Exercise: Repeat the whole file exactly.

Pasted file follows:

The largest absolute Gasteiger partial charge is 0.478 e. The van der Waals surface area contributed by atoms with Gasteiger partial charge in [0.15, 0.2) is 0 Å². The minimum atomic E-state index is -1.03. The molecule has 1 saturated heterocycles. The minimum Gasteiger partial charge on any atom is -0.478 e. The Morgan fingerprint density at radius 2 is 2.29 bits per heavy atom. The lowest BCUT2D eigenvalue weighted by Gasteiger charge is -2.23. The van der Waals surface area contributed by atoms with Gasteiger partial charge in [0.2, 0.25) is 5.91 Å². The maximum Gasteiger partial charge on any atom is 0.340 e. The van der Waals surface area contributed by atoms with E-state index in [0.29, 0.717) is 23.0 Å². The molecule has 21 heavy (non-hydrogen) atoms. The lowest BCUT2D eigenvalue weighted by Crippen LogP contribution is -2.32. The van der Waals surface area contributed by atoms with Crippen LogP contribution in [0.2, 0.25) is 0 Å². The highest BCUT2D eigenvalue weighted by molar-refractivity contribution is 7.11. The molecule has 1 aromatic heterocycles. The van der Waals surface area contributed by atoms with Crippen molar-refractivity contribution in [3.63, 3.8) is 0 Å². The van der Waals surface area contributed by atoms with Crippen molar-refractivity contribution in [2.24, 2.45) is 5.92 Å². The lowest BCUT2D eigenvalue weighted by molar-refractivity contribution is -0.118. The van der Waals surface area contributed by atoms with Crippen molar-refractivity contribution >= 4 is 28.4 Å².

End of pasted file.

The largest absolute Gasteiger partial charge is 0.478 e. The van der Waals surface area contributed by atoms with Gasteiger partial charge in [0.15, 0.2) is 0 Å². The minimum atomic E-state index is -1.03. The molecule has 1 saturated heterocycles. The minimum Gasteiger partial charge on any atom is -0.478 e. The Morgan fingerprint density at radius 2 is 2.29 bits per heavy atom. The lowest BCUT2D eigenvalue weighted by Gasteiger charge is -2.23. The van der Waals surface area contributed by atoms with Gasteiger partial charge in [0.2, 0.25) is 5.91 Å². The maximum Gasteiger partial charge on any atom is 0.340 e. The van der Waals surface area contributed by atoms with E-state index in [0.29, 0.717) is 23.0 Å². The molecule has 21 heavy (non-hydrogen) atoms. The lowest BCUT2D eigenvalue weighted by Crippen LogP contribution is -2.32. The van der Waals surface area contributed by atoms with Crippen LogP contribution in [0.2, 0.25) is 0 Å². The highest BCUT2D eigenvalue weighted by molar-refractivity contribution is 7.11. The molecule has 1 aromatic heterocycles. The van der Waals surface area contributed by atoms with Crippen molar-refractivity contribution in [3.63, 3.8) is 0 Å². The van der Waals surface area contributed by atoms with Crippen molar-refractivity contribution in [2.24, 2.45) is 5.92 Å². The lowest BCUT2D eigenvalue weighted by molar-refractivity contribution is -0.118. The van der Waals surface area contributed by atoms with Crippen molar-refractivity contribution >= 4 is 28.4 Å².